Life on the Road and Music Industry Basics
Join While She Sleeps this summer as they let you inside their life of touring the world and what it takes to be a band in the music industry today.
‘Brainwashed’, the second full-length from Sheffield’s While She Sleeps, is not just an album. It’s a mission statement. It’s the culmination of what the band’s five members – vocalist Loz Taylor, guitarists Mat Welsh and Sean Long, bassist Aaran McKenzie and drummer Adam Savage – went through in order to make it, a physical manifestation of pure triumph in the face of adversity. It’s an album that got made both in spite of and because of the things that threatened to prevent that happening – serious trouble with Taylor’s vocal chords that required two bouts of surgery and which essentially delayed the making of the record by a whole year. Suffice to say, for everyone involved, the fact that ‘Brainwashed’ is finally here, is a both a big relief and huge cause for celebration.
Produced by Colin Richardson and Carl Bown, the album’s eleven songs are a terrifying force to be reckoned with, a barrage of belligerent sound that straddles and combines a variety of genres the band would prefer you to just call “alternative rock”. Musically, it’s a sophisticated step up from their ‘This Is The Six’, their 2012 debut full-length, one that’s catchy and confrontational in equal measure. Just listen to the anthemic chug of ‘These Four Walls’ – a song, no less, that Sean’s grandmother says she likes – the powerfully unrelenting and irascible ‘Trophies Of Violence’, or the epic grand finale of album closer ‘Modern Minds’, which soars into a crescendo full of grace and strength. More involved and intricate than anything they’ve done before, each song is a master craft in complex yet accessible writing, layer after layer of sound pummelling both your synapses and your heartstrings.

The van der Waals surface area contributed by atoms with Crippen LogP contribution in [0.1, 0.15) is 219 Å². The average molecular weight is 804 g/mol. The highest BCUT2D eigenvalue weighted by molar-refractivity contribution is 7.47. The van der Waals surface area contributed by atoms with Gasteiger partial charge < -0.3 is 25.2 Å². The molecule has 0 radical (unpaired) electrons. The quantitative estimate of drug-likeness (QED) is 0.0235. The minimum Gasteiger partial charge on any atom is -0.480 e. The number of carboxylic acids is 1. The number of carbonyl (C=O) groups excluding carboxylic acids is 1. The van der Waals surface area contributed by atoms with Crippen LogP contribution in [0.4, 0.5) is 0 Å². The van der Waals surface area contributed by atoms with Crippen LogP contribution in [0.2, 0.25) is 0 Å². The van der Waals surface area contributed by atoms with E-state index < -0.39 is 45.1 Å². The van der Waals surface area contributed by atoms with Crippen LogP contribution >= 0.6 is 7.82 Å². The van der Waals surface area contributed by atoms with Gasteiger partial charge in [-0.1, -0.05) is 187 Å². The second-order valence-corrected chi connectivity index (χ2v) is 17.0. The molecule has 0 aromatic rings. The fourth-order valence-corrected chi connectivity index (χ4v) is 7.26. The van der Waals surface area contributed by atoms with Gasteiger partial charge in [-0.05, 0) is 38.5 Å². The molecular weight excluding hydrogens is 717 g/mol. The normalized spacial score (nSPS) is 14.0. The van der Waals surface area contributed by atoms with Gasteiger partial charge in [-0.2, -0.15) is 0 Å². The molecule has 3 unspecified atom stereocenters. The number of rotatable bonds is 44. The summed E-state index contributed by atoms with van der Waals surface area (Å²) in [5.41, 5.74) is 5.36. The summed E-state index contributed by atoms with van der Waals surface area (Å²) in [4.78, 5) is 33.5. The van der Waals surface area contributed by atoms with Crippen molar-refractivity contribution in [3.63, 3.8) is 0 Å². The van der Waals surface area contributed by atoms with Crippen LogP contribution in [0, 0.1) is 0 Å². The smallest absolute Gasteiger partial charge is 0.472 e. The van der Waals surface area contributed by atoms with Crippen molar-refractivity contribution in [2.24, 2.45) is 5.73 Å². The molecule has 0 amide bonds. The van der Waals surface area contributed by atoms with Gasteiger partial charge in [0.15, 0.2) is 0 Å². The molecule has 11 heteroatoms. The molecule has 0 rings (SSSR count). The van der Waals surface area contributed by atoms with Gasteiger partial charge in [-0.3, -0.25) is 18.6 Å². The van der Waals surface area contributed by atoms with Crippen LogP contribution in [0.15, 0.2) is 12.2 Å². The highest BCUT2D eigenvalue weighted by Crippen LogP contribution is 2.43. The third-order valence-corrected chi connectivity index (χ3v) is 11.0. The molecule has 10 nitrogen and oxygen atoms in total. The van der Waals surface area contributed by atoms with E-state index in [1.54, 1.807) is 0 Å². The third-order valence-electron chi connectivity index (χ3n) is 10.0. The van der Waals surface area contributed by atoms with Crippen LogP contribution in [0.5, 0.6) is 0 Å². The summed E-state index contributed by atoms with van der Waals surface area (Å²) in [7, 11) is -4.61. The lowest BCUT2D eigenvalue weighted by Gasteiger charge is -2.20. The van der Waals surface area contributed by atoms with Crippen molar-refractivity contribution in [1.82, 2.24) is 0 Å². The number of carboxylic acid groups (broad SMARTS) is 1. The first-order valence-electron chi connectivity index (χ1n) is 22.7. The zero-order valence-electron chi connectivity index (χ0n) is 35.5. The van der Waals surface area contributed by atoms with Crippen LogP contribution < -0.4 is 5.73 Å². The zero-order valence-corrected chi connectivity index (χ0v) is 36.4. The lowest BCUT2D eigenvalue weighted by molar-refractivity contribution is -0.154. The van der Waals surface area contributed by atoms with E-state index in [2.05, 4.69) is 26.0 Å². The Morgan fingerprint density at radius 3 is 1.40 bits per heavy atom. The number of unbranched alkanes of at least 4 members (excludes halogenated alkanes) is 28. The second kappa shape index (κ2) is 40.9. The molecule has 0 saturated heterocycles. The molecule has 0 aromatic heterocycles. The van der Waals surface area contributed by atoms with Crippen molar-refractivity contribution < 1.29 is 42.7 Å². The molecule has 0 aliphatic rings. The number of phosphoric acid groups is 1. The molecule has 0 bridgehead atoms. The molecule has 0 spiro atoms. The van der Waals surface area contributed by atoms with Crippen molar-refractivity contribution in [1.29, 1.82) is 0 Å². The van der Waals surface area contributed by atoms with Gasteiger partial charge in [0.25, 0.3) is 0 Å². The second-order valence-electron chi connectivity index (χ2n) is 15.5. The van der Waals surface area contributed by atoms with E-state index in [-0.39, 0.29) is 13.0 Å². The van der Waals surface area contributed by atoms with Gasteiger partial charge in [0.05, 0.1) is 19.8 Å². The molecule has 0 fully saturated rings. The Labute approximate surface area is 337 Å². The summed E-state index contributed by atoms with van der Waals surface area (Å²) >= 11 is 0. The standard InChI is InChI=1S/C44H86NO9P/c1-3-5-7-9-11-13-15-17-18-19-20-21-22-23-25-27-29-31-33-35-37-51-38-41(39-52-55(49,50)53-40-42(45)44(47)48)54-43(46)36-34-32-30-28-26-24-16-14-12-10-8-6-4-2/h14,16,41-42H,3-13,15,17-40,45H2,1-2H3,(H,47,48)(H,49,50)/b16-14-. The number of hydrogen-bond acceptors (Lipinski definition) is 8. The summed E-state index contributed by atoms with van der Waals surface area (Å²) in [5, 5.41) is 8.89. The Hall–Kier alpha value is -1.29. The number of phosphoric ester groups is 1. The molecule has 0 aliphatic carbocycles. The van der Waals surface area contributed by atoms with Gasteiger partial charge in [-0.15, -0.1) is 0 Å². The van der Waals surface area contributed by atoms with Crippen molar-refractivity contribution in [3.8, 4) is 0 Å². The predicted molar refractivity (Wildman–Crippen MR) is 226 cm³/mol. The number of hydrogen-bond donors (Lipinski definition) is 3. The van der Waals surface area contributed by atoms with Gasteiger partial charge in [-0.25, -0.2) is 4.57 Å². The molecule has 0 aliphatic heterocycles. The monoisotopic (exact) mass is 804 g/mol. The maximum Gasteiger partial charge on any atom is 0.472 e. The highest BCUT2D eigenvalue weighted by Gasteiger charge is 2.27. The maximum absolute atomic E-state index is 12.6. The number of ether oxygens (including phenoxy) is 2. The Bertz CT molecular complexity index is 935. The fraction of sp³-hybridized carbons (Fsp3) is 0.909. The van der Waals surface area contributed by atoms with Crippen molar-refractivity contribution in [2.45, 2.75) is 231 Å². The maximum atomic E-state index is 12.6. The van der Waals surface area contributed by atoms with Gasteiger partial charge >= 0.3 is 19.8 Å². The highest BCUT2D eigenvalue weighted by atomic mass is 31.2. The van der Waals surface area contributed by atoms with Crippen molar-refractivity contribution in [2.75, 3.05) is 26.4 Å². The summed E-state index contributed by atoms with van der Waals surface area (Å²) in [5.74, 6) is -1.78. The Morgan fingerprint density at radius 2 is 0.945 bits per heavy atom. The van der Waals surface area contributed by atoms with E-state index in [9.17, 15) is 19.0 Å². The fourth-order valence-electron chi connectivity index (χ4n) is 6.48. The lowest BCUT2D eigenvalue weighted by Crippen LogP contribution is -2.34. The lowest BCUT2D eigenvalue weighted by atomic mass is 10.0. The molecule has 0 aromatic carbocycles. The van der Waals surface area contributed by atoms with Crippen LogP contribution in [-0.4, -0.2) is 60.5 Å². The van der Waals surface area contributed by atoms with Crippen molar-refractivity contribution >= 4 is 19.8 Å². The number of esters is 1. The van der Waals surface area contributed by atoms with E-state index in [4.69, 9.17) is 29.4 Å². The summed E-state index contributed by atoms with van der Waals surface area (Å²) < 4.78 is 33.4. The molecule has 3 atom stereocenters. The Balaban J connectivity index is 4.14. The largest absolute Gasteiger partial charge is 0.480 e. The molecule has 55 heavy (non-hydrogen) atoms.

Inspired by their experiences in making this record – and their triumph at finally getting it done some 13 months after they first went into the studio in November 2013 – a sense of hope does indeed flow through these songs. Yes, there’s rage and anger, but it’s channelled into something positive, something inspiring.
A lot of that positivity comes from the band’s devoted fan base, who have stood by the band throughout the whole thing. It meant that, while the band might have lost a little bit of momentum, their fans – who they prefer to call their family – helped them out every step of the way. “There’s been a lot of support,” says Loz. “The fact that people are still buying the bands t-shirts to keep us fed and watered has given me a kick up the arse to make sure this recovery goes right so that we can get back onstage and enjoy it. Without the Sleeps fans, we wouldn’t be able to do it."